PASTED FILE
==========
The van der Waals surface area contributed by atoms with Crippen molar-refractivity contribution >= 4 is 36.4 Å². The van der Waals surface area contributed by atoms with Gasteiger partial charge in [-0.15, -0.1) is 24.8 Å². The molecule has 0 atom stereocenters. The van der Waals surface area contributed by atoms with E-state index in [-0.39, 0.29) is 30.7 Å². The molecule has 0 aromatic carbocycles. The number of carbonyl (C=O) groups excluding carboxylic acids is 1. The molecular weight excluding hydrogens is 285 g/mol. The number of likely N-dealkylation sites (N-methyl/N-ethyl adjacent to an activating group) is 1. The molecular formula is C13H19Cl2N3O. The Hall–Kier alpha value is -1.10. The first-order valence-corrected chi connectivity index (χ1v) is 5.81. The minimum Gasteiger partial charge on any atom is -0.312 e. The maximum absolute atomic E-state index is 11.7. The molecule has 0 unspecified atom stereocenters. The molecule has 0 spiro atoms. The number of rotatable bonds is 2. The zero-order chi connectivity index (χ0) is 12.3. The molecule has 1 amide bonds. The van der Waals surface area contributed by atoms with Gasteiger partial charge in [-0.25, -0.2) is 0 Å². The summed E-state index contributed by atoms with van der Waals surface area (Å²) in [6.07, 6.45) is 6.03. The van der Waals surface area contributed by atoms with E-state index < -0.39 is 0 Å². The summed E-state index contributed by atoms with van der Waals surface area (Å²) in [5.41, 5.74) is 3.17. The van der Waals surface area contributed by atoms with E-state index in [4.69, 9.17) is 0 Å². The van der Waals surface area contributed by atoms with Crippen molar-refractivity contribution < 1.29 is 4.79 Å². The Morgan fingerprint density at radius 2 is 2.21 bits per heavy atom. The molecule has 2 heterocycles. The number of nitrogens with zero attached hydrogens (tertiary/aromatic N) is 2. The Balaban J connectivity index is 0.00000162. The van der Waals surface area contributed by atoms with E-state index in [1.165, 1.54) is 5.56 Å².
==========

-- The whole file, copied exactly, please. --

The van der Waals surface area contributed by atoms with Crippen molar-refractivity contribution >= 4 is 36.4 Å². The van der Waals surface area contributed by atoms with Gasteiger partial charge in [-0.15, -0.1) is 24.8 Å². The molecule has 0 atom stereocenters. The van der Waals surface area contributed by atoms with E-state index in [-0.39, 0.29) is 30.7 Å². The molecule has 0 aromatic carbocycles. The number of carbonyl (C=O) groups excluding carboxylic acids is 1. The molecular weight excluding hydrogens is 285 g/mol. The number of likely N-dealkylation sites (N-methyl/N-ethyl adjacent to an activating group) is 1. The molecular formula is C13H19Cl2N3O. The Hall–Kier alpha value is -1.10. The first-order valence-corrected chi connectivity index (χ1v) is 5.81. The minimum Gasteiger partial charge on any atom is -0.312 e. The maximum absolute atomic E-state index is 11.7. The molecule has 0 unspecified atom stereocenters. The molecule has 0 spiro atoms. The number of rotatable bonds is 2. The zero-order chi connectivity index (χ0) is 12.3. The molecule has 1 amide bonds. The van der Waals surface area contributed by atoms with Gasteiger partial charge in [-0.25, -0.2) is 0 Å². The summed E-state index contributed by atoms with van der Waals surface area (Å²) in [6.07, 6.45) is 6.03. The van der Waals surface area contributed by atoms with E-state index < -0.39 is 0 Å². The summed E-state index contributed by atoms with van der Waals surface area (Å²) in [5.41, 5.74) is 3.17. The van der Waals surface area contributed by atoms with E-state index in [4.69, 9.17) is 0 Å². The van der Waals surface area contributed by atoms with Crippen molar-refractivity contribution < 1.29 is 4.79 Å². The Morgan fingerprint density at radius 2 is 2.21 bits per heavy atom. The molecule has 2 heterocycles. The number of nitrogens with zero attached hydrogens (tertiary/aromatic N) is 2. The Balaban J connectivity index is 0.00000162. The van der Waals surface area contributed by atoms with E-state index in [1.165, 1.54) is 5.56 Å².